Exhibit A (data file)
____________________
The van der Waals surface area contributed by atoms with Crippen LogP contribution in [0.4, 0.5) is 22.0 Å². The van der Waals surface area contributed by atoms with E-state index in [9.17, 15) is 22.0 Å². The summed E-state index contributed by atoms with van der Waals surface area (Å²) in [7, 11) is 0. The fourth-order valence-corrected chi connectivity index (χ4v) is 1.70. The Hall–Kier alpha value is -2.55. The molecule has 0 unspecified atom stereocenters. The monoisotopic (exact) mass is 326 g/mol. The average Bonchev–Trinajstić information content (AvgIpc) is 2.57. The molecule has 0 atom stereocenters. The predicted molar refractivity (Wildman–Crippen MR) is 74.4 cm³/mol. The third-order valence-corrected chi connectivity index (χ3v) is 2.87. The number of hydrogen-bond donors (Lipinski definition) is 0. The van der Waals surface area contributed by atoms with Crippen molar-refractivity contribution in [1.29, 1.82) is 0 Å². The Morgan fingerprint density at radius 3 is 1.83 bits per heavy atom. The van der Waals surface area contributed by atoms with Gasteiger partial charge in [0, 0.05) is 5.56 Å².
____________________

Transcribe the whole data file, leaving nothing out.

The van der Waals surface area contributed by atoms with Crippen LogP contribution in [0.4, 0.5) is 22.0 Å². The van der Waals surface area contributed by atoms with E-state index in [9.17, 15) is 22.0 Å². The summed E-state index contributed by atoms with van der Waals surface area (Å²) in [7, 11) is 0. The fourth-order valence-corrected chi connectivity index (χ4v) is 1.70. The Hall–Kier alpha value is -2.55. The molecule has 0 unspecified atom stereocenters. The monoisotopic (exact) mass is 326 g/mol. The average Bonchev–Trinajstić information content (AvgIpc) is 2.57. The molecule has 0 atom stereocenters. The predicted molar refractivity (Wildman–Crippen MR) is 74.4 cm³/mol. The third-order valence-corrected chi connectivity index (χ3v) is 2.87. The number of hydrogen-bond donors (Lipinski definition) is 0. The van der Waals surface area contributed by atoms with Crippen molar-refractivity contribution in [1.29, 1.82) is 0 Å². The Morgan fingerprint density at radius 3 is 1.83 bits per heavy atom. The van der Waals surface area contributed by atoms with Gasteiger partial charge in [0, 0.05) is 5.56 Å².